Depending on your geographical location, December can present a diverse range of acceptable outdoor activities. In mountainous terrain in the Northern Hemisphere, one might whistle down a mountain face on skis or a snowboard before bustling indoors for a warming hot cocoa, or take a frigid spin on an ice-rink, natural or man-made, before scrambling to a crackling log fire for some restorative warmth. In tropical locales along the equator or latitudes in the Southern Hemisphere, one might choose to dip into the warm waters of the sea after a generous slather of sunscreen lotion, or don a pair of sunglasses before sauntering out to the boardwalk to soak up some Vitamin D. Along the coast of Northern California, mild December weather provides the perfect setting for a hike. The forecast is often clear rather than rainy, not too warm yet not too cool, and the absence of scorching temperatures means that the drought-accustomed hills still maintain their emerald finery from earlier showers. The crowds of hikers and picnic-ers that gather between June and August are nowhere to be found, allowing a stillness that cajoles the wildlife to emerge from their hiding places and into the view of the observant passerby. A recent hike provided an excellent opportunity to reconnect with the vitality of nature and re-establish a sense of inner balance and calmness.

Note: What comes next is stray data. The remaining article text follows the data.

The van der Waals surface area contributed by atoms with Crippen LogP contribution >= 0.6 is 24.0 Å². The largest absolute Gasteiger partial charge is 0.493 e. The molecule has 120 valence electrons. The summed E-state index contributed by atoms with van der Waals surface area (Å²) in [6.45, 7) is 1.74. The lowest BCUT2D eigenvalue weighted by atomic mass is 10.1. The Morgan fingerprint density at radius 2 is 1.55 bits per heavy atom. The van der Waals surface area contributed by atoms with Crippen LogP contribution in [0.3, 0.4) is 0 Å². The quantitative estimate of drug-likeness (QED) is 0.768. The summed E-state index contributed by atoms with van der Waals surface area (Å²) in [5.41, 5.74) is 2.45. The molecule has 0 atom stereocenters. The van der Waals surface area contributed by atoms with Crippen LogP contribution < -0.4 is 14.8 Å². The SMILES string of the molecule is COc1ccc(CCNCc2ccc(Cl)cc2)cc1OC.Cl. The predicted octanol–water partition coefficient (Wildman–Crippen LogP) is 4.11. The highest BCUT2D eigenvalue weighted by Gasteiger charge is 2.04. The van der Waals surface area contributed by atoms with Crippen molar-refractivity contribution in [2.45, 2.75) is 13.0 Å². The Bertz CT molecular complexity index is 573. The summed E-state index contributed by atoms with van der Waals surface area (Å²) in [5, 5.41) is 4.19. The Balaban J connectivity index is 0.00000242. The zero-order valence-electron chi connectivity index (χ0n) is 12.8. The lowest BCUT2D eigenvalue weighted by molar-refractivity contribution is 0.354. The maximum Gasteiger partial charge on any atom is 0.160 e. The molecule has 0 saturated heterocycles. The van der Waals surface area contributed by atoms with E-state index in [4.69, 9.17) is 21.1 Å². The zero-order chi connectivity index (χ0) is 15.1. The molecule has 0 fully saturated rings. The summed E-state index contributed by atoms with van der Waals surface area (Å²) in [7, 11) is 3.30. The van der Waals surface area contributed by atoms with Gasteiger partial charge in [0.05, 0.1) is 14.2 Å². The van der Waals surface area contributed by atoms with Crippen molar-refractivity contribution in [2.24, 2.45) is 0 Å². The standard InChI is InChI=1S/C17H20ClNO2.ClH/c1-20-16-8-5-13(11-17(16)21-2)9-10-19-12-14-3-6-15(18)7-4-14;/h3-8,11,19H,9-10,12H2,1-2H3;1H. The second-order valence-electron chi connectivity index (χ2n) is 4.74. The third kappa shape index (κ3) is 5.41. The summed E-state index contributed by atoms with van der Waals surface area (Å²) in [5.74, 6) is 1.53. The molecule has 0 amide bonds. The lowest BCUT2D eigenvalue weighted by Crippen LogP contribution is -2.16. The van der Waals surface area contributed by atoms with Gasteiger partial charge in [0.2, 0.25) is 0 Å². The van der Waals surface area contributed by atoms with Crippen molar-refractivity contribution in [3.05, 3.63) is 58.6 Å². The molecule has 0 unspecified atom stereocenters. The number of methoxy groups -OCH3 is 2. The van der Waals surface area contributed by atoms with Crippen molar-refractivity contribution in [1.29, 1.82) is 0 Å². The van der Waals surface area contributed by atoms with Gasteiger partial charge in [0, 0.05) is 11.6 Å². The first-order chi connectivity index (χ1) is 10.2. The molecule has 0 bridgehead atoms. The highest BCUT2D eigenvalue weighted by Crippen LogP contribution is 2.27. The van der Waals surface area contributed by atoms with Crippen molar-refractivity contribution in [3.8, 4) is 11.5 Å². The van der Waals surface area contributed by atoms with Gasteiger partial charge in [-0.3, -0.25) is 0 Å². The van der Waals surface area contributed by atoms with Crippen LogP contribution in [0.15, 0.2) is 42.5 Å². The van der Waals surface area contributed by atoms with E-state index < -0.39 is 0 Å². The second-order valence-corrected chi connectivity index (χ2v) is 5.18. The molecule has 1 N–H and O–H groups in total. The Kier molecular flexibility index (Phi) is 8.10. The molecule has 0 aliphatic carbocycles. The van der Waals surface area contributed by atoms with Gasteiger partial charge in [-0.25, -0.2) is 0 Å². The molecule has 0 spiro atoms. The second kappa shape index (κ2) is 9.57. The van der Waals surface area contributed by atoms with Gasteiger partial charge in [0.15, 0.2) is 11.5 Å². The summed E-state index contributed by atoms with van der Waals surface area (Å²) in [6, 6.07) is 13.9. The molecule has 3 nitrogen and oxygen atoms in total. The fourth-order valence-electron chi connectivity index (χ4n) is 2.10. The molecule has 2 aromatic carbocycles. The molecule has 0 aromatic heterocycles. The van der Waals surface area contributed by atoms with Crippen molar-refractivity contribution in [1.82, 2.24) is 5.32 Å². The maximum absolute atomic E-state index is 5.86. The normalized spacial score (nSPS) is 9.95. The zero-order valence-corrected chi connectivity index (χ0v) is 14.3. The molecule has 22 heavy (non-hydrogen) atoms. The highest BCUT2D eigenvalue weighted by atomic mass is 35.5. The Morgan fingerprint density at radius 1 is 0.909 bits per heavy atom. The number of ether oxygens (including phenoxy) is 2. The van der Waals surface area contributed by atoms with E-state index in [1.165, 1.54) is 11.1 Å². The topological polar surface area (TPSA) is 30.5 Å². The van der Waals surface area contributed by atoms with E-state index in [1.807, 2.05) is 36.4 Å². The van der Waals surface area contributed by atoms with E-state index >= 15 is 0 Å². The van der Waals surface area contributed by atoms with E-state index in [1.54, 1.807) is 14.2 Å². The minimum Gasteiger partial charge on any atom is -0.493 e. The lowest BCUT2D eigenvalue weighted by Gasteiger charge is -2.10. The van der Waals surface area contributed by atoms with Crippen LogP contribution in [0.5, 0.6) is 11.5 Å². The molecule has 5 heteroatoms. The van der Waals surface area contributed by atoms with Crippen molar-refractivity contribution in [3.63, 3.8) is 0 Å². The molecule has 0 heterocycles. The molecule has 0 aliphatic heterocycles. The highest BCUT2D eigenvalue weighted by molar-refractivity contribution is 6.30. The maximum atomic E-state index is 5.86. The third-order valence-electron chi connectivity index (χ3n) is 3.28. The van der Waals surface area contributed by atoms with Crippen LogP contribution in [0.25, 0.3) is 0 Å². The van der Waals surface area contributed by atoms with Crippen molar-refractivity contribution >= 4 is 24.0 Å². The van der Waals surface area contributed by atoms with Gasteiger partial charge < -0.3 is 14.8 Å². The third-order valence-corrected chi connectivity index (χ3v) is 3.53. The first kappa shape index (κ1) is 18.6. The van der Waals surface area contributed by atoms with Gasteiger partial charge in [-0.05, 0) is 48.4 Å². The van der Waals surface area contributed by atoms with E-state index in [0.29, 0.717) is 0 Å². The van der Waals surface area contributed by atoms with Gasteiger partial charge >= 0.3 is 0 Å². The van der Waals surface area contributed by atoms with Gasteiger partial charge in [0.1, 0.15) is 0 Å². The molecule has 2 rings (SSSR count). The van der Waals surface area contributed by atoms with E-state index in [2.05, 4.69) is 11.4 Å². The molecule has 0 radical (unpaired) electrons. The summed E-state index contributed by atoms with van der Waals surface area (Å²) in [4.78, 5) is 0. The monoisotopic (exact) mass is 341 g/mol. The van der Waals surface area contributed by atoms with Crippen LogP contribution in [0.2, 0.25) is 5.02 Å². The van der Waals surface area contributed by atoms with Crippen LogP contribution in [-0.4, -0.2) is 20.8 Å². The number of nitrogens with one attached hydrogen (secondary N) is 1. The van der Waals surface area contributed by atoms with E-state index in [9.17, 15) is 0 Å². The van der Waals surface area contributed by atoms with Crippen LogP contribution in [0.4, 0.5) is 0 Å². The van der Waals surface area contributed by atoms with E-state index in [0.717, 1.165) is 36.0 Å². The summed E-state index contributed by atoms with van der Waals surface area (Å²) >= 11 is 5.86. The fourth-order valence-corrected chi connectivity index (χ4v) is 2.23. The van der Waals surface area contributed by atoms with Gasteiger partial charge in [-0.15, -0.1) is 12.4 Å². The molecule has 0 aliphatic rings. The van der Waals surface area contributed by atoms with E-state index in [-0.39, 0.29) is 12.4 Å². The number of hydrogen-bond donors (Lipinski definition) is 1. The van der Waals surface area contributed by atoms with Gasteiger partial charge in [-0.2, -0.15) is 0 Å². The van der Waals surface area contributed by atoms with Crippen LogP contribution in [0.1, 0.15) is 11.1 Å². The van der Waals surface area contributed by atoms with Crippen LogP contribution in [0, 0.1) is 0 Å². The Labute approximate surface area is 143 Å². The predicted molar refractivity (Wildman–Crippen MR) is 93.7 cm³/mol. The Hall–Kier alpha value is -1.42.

The winter morning unfolded bright and early. The sky had shed its thick, velvety night-time cloak, leaving behind a gauzy veil of haze that was visible from a distance, hovering between the bay and the hills, miles away. The shining sun, already high in the sky, rapidly dispelled the lingering night time chill, except in the shadiest groves and the western faces of the grassy knolls that patiently awaited their turn to bathe in the sun. As the brilliant orb crept along the sky, the shadows shortened, and the moisture steamed in tendrils from the earth.
A chorus of bird song filled the air, interrupted occasionally by the screech of a jay. The trail wound its way past low-lying shrubs and the barren branches of trees, and as we walked, small birds flitted and dipped ahead in startled bursts of feathers and twanging branches. Around one shady bend, a large tree reached out of the shadows and into the sunlight, clumps of browning leaves clinging at the tips of each limb. A group of vultures occupied the heights, a few soaking up the warm rays on wings outstretched like stiff black flags. Immersed in their morning exercises, the vultures paid no mind to the three travelers below.